Skin tags are very common soft harmless lesions that appear to hang off the skin. They are also described as:
- Fibroepithelial polyps
- Soft fibromas
- Pedunculated (this means they are on a stalk)
- Filiform (this means they are thread-like)
Skin tags develop in both men and women as they grow older. They are skin coloured or darker and range in size from 1mm to 5cm. They are most often found in the skin folds (neck, armpits, groin). They tend to be more numerous in obese persons and in those with type 2 diabetes mellitus.
Skin tags are made up of loosely arranged collagen fibres and blood vessels surrounded by a thickend or thinned-out epidermis.
What causes skin tags?
It is not known what causes skin tags. However, the following factors may play a role:
- Chaffing and irritation from skin rubbing together
- High levels of growth factors, particularly during pregnancy or in acromegaly (gigantism)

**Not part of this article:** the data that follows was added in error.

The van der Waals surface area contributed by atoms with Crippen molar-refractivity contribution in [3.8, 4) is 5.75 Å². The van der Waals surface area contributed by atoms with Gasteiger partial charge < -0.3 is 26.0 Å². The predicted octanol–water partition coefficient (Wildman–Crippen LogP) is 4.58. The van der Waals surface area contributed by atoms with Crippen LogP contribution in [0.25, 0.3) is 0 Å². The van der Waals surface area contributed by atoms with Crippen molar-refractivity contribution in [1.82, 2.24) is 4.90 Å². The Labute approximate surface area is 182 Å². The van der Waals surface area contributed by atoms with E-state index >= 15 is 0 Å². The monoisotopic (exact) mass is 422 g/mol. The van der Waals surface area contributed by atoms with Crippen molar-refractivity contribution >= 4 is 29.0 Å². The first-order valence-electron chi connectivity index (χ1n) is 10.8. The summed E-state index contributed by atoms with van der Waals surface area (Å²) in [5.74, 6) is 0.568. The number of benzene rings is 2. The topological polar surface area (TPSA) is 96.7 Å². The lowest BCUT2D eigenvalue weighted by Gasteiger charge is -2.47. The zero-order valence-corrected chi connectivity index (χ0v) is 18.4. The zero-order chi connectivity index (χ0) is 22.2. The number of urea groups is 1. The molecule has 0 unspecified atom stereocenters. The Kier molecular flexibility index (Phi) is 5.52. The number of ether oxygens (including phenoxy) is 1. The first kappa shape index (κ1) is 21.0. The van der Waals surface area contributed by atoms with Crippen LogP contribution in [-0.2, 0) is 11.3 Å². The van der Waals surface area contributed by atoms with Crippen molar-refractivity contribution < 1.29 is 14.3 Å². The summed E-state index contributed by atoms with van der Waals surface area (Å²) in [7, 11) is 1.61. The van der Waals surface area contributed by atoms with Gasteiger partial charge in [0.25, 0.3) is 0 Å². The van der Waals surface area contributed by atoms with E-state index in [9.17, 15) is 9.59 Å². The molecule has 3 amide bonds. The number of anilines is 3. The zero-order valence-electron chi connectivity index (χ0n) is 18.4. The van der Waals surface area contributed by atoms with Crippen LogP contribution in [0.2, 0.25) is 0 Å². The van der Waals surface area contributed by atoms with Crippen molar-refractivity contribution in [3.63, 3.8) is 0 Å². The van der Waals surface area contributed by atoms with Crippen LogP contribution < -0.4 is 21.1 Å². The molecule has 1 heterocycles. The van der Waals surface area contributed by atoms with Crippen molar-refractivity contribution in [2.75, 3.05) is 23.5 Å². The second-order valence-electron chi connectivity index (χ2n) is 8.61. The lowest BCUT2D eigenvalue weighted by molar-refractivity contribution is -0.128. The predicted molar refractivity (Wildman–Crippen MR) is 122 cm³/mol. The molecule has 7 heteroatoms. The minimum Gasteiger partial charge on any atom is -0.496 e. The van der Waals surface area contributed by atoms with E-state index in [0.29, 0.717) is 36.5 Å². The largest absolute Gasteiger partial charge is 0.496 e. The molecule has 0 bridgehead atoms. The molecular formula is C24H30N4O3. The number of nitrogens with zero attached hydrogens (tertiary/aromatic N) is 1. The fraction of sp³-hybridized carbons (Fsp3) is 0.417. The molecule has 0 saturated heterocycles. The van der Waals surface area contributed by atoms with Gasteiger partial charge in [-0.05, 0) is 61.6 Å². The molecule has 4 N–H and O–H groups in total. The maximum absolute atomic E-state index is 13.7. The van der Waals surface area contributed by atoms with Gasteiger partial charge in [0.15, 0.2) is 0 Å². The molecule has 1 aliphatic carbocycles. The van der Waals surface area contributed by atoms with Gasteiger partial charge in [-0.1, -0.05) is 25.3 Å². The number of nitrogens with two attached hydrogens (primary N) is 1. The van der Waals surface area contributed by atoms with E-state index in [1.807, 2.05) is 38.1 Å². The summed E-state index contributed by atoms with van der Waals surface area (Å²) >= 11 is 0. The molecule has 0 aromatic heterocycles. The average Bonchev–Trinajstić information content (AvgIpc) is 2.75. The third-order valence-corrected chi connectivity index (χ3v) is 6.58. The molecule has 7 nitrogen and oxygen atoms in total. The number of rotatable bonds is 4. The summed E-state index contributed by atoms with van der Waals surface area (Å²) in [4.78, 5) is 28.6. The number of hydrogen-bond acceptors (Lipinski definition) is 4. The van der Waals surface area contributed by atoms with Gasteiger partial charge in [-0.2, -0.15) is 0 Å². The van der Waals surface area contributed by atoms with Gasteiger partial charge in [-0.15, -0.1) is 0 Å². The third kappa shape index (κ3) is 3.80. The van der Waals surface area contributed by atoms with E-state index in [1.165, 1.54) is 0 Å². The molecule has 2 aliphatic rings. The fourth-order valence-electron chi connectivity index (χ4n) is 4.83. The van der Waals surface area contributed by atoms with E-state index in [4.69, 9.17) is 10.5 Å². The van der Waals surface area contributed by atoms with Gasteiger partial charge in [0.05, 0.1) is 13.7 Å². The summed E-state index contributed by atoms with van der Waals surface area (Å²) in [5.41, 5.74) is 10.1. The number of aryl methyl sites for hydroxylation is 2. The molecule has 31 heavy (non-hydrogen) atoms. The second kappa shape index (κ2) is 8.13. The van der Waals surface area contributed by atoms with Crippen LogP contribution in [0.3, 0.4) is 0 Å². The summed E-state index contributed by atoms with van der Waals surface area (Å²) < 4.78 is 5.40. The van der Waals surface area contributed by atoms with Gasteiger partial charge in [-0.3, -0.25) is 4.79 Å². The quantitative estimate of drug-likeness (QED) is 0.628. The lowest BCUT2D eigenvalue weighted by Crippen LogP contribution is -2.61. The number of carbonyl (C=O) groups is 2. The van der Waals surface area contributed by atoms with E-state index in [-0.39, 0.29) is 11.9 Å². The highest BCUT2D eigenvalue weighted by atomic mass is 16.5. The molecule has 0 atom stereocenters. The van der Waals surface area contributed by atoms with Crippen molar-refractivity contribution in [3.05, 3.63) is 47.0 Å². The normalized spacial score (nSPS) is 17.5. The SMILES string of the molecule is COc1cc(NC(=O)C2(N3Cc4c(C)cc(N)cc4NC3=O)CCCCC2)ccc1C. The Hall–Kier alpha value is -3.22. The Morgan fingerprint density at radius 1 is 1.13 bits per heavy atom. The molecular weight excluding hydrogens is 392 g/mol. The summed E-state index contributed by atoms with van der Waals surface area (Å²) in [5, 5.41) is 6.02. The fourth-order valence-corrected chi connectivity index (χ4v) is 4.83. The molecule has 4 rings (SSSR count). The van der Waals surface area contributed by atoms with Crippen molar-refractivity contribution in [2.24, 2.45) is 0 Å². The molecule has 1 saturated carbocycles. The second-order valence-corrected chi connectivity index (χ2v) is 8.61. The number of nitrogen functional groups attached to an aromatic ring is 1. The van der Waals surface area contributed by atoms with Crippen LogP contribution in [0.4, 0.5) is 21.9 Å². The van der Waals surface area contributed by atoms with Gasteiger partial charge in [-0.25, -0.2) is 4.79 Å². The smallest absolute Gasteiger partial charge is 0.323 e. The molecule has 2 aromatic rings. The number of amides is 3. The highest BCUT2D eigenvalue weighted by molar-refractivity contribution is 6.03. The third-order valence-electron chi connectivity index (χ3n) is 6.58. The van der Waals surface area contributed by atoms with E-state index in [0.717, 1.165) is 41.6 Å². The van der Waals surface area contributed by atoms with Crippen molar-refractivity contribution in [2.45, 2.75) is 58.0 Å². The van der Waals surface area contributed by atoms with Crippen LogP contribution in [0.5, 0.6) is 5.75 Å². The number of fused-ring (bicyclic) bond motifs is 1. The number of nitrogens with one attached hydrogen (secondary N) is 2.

- Insulin resistance (syndrome X)
- Human papilloma virus (wart virus)
How can they be removed?
Skin tags can be removed for cosmetic reasons by the following methods:
- Cryotherapy (freezing)
- Surgical excision (often with scissors)
- Electrosurgery (diathermy)
- Ligation (a suture is tied around the neck of the skin tag)
On DermNet NZ:
- Acrochordon – Medscape Reference
- Patient information: Skin tags (acrochordon) (The Basics) – UpToDate (for subscribers)
Books about skin diseases:
See the DermNet NZ bookstore